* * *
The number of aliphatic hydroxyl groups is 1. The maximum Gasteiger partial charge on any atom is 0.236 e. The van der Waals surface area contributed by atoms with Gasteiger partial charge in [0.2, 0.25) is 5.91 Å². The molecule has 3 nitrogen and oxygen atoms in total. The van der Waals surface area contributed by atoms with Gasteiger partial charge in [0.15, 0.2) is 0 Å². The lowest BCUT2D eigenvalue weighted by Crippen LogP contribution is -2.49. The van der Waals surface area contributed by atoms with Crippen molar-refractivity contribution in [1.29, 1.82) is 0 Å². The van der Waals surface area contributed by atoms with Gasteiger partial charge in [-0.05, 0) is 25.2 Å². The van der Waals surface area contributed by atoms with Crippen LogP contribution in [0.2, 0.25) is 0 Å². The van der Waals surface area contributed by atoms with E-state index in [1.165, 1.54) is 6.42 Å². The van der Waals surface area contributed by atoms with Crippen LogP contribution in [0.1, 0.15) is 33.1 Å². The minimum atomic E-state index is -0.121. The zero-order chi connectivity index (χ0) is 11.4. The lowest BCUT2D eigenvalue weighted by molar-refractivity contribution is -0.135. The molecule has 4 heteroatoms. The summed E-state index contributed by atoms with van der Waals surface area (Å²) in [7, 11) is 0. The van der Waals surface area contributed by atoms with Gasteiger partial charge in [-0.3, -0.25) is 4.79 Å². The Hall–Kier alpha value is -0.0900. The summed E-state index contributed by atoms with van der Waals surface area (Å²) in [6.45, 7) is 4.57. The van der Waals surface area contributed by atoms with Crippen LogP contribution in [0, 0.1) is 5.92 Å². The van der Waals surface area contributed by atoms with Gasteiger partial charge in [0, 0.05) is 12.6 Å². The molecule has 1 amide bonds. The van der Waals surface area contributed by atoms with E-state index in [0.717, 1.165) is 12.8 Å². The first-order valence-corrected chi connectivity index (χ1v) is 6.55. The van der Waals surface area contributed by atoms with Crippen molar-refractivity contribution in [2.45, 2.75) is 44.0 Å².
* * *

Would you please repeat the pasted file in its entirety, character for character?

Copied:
The number of aliphatic hydroxyl groups is 1. The maximum Gasteiger partial charge on any atom is 0.236 e. The van der Waals surface area contributed by atoms with Gasteiger partial charge in [0.2, 0.25) is 5.91 Å². The molecule has 3 nitrogen and oxygen atoms in total. The van der Waals surface area contributed by atoms with Gasteiger partial charge in [0.15, 0.2) is 0 Å². The lowest BCUT2D eigenvalue weighted by Crippen LogP contribution is -2.49. The van der Waals surface area contributed by atoms with Crippen molar-refractivity contribution in [1.29, 1.82) is 0 Å². The van der Waals surface area contributed by atoms with Gasteiger partial charge in [-0.05, 0) is 25.2 Å². The van der Waals surface area contributed by atoms with Crippen LogP contribution in [0.2, 0.25) is 0 Å². The van der Waals surface area contributed by atoms with E-state index in [1.165, 1.54) is 6.42 Å². The van der Waals surface area contributed by atoms with Crippen LogP contribution in [0.1, 0.15) is 33.1 Å². The minimum atomic E-state index is -0.121. The zero-order chi connectivity index (χ0) is 11.4. The lowest BCUT2D eigenvalue weighted by molar-refractivity contribution is -0.135. The molecule has 4 heteroatoms. The summed E-state index contributed by atoms with van der Waals surface area (Å²) in [7, 11) is 0. The van der Waals surface area contributed by atoms with Gasteiger partial charge in [-0.3, -0.25) is 4.79 Å². The Hall–Kier alpha value is -0.0900. The summed E-state index contributed by atoms with van der Waals surface area (Å²) in [6.45, 7) is 4.57. The van der Waals surface area contributed by atoms with Crippen LogP contribution in [0, 0.1) is 5.92 Å². The van der Waals surface area contributed by atoms with Gasteiger partial charge in [0, 0.05) is 12.6 Å². The molecule has 1 amide bonds. The van der Waals surface area contributed by atoms with E-state index in [0.717, 1.165) is 12.8 Å². The first-order valence-corrected chi connectivity index (χ1v) is 6.55. The van der Waals surface area contributed by atoms with Crippen molar-refractivity contribution in [2.45, 2.75) is 44.0 Å².